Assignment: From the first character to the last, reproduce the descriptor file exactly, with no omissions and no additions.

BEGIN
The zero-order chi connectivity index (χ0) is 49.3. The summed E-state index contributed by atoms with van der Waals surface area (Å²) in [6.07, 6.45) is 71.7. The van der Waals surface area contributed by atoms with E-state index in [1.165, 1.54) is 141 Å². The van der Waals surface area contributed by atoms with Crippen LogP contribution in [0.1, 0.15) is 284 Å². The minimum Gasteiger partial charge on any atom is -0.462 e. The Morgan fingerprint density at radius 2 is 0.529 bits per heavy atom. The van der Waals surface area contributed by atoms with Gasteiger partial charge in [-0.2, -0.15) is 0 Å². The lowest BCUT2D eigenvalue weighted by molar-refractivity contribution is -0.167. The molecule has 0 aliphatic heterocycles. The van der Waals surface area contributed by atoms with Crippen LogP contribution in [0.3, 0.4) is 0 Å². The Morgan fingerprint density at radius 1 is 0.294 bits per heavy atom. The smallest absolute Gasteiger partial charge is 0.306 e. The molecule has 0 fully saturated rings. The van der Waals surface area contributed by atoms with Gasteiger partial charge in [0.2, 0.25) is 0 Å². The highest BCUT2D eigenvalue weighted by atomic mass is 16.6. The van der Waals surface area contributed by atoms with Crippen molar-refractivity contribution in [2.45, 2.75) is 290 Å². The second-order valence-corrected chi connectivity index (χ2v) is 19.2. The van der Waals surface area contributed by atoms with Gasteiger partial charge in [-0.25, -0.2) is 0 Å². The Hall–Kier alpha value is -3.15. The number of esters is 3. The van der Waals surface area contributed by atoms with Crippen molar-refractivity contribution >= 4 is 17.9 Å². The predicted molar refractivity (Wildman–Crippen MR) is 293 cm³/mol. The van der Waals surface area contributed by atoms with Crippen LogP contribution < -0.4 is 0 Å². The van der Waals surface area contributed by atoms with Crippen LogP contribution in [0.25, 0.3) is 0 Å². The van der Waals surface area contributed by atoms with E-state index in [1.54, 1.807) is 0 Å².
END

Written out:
The zero-order chi connectivity index (χ0) is 49.3. The summed E-state index contributed by atoms with van der Waals surface area (Å²) in [6.07, 6.45) is 71.7. The van der Waals surface area contributed by atoms with E-state index in [1.165, 1.54) is 141 Å². The van der Waals surface area contributed by atoms with Crippen LogP contribution in [0.1, 0.15) is 284 Å². The minimum Gasteiger partial charge on any atom is -0.462 e. The Morgan fingerprint density at radius 2 is 0.529 bits per heavy atom. The van der Waals surface area contributed by atoms with Gasteiger partial charge in [-0.2, -0.15) is 0 Å². The lowest BCUT2D eigenvalue weighted by molar-refractivity contribution is -0.167. The molecule has 0 aliphatic heterocycles. The van der Waals surface area contributed by atoms with Crippen LogP contribution in [0.3, 0.4) is 0 Å². The Morgan fingerprint density at radius 1 is 0.294 bits per heavy atom. The smallest absolute Gasteiger partial charge is 0.306 e. The molecule has 0 fully saturated rings. The van der Waals surface area contributed by atoms with Gasteiger partial charge in [0.2, 0.25) is 0 Å². The highest BCUT2D eigenvalue weighted by atomic mass is 16.6. The van der Waals surface area contributed by atoms with Crippen molar-refractivity contribution in [2.45, 2.75) is 290 Å². The second-order valence-corrected chi connectivity index (χ2v) is 19.2. The van der Waals surface area contributed by atoms with Gasteiger partial charge in [-0.25, -0.2) is 0 Å². The Hall–Kier alpha value is -3.15. The number of esters is 3. The van der Waals surface area contributed by atoms with Crippen molar-refractivity contribution >= 4 is 17.9 Å². The predicted molar refractivity (Wildman–Crippen MR) is 293 cm³/mol. The van der Waals surface area contributed by atoms with Crippen LogP contribution < -0.4 is 0 Å². The van der Waals surface area contributed by atoms with Crippen LogP contribution in [0.25, 0.3) is 0 Å². The van der Waals surface area contributed by atoms with E-state index in [1.54, 1.807) is 0 Å².